So far, I’ve focused on naturally-occurring toxins that are metabolically activated by the liver such as the aflatoxins from Aspergillus spp. and pyrrolizidine alkaloids from a litany of herbal medicines such as comfrey and teas such as Jamaican bush tea made from Senecio. These two classes of compounds are acutely toxic to the liver because they are metabolized to highly-reactive nucleophiles. With long-term exposure, both classes are liver carcinogens.
I’ve also talked a bit about α-amanitin, the RNA polymerase II poision from Amanita phalloides and other Amanita species. Here, I mentioned the treatment of such poisoning with extracts of milk thistle in an intravenous form available in Europe. This 2009 case in California is a great example.
But let me ask you: what naturally-occurring toxins would you like to know about?
They don’t necessarily have to be metabolically activated. Some interesting aspects about their absorption, distribution, or excretion are a plus. For example, I feel compelled to cover E. coli toxins, particularly those due to the recent O104:H4 outbreak, as most recently discussed by Superbug writer, Maryn McKenna. But I want to be sure that I’m not missing anything.
The crowdsourced suggestions of the hivemind are greatly appreciated below.
For those of you social media butterflies, how does your local newspaper interact with you?
Call me a dinosaur but I love my local newspaper. We at Terra Sig World Headquarters still get the dead-tree version on Friday, Saturday, and Sunday, and you’ll occasionally see me blog here and elsewhere about pharma stories I first learn from the News & Observer of Raleigh, North Carolina. Part of the reason is because it is the main newspaper of the Research Triangle region. (The Durham Herald-Sun is another, with about 1/5th the circulation, and few people know that almost all of Research Triangle Park is located within Durham County.) I like the smell and feel of a newspaper and I immensely respect those of my friends who write for the paper.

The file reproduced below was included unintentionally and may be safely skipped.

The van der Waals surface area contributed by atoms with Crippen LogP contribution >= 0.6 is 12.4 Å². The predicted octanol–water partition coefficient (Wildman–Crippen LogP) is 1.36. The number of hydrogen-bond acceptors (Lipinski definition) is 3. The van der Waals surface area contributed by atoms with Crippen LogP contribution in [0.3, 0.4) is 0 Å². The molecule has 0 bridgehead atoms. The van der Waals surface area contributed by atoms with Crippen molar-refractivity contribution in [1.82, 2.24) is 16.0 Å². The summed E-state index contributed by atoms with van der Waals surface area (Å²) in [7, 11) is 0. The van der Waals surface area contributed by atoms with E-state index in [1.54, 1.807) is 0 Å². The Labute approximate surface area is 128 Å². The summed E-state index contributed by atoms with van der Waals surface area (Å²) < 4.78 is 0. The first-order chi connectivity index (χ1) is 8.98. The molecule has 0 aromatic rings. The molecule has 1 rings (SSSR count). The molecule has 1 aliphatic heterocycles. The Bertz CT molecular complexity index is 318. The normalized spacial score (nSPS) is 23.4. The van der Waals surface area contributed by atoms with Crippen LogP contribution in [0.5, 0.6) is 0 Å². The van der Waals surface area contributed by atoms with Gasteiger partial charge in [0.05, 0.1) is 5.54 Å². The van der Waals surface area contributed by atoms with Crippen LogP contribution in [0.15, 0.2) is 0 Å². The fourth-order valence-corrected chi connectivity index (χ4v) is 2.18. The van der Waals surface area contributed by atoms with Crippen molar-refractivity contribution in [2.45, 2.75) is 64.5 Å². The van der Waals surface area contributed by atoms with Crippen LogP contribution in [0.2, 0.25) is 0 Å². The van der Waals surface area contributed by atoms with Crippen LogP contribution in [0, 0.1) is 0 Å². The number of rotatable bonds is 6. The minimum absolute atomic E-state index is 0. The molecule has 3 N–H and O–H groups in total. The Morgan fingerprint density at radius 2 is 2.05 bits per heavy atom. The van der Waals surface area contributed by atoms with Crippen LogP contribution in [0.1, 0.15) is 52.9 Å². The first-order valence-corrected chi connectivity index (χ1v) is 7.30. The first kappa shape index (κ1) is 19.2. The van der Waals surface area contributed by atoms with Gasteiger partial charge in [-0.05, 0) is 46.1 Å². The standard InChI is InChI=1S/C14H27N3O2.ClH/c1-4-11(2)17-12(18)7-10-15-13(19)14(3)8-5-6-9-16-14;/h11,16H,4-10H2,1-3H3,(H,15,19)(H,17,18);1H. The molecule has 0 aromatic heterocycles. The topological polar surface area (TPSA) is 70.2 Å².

As much as I get excited on days when we get over 500 visitors here, the N&O has a print circulation of 134,470 daily and 190,514 on Sunday. But in these latest numbers from May, a new print/web metric was reported by the auditing firm who compiles these numbers. The N&O reaches a combined number of 797,346 unduplicated readers as determined from the last seven days of print and last 30 days of the online version. Like most papers around the world, the online readership far outnumbers those who access the paper in print.
Last week, we welcomed the new Scientific American blog network to the ether and stimulated a bit of a discussion on the seeming paucity of chemistry bloggers among the 39 new blogs.
Despite the madness of managing the blog launch, Bora Zivkovic stopped by to comment:
Ha! Thank you. All the good chemistry bloggers are here on CENtral Science!
I did struggle about it. People with chemistry background whose blogs I like (and think they fit in my network vision) tend not to blog about chemistry much. Or are taken by other networks, or unwilling to join one. But majority of chemistry bloggers write for each other, very inside baseball I cannot understand, thus not really fitting my vision (or SciAm focus on broad audiences).
But with two bloggers with background, and one with foreground (plus some of our editors), I hope we can cover chemistry sufficiently, at least for the time being. If a fantastic new chemistry bloggers emerges, please let me know…